Merck & Co., Inc (A)
(The summary is based on the article in Vol. I and does not include the extra readings given by the professor) This case is a classic example of enterprises trying to balance their business of increasing profits and expected social responsibilities. This dilemma is further accentuated when the company happens to be a pharma company whose decisions directly affect people’s lives.
A possible drug for River Blindness, a disease which affects almost 85 million people in the third world countries, has been discovered as a derivative during Merck’s research on medicines for animal health treatment. But the drug needs to be tested extensively and researched further before it can be used in humans. This would require millions in investments but little financial returns, as most of the affected people cannot afford the drug.
Merck spent a lot of money on research and believed that its future success depended on inventing new drugs. The odds of developing a successful drug are rather low and entail high investments. On an average it took 12 years and $200 million to bring a new drug to market. So allocation of funds for this research would mean eating into another drug’s budget. Besides there were no US or international program to create incentives for companies to develop drugs for diseases that affected the poor in the third world countries. A possible hope for Merck was that some international organization like WHO might partially fund the program.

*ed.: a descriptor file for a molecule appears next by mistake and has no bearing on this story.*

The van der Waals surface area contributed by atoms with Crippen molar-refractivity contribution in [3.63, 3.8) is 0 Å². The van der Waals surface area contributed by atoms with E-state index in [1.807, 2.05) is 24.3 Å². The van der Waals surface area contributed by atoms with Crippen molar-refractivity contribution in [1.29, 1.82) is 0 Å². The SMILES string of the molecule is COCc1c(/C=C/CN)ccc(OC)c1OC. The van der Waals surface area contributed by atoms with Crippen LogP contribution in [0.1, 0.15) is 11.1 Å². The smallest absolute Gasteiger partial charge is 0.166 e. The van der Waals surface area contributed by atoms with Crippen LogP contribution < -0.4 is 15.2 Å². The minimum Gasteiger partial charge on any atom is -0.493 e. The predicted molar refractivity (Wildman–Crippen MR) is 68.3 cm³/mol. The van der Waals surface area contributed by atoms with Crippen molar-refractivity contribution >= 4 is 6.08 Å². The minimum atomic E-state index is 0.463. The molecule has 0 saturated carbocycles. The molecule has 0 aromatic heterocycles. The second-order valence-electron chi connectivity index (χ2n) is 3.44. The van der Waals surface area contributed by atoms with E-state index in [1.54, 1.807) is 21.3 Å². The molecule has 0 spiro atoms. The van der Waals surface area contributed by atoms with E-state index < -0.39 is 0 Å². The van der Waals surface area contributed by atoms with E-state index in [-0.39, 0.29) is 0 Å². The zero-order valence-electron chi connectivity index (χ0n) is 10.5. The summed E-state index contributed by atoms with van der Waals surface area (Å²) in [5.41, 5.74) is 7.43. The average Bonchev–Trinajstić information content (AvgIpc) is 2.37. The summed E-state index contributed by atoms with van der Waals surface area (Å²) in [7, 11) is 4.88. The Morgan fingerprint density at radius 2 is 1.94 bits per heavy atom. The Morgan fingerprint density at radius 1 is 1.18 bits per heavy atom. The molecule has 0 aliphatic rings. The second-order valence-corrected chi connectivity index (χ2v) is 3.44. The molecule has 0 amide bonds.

Merck’s researchers were the best paid in the industry and they thought of their work as a quest to alleviate human disease and suffering world-wide. Thus, refusal to fund the research might affect the morale of the team. This is the single biggest concern of Dr. Vagelos, the head of Merck Research labs, while taking a call on the matter.
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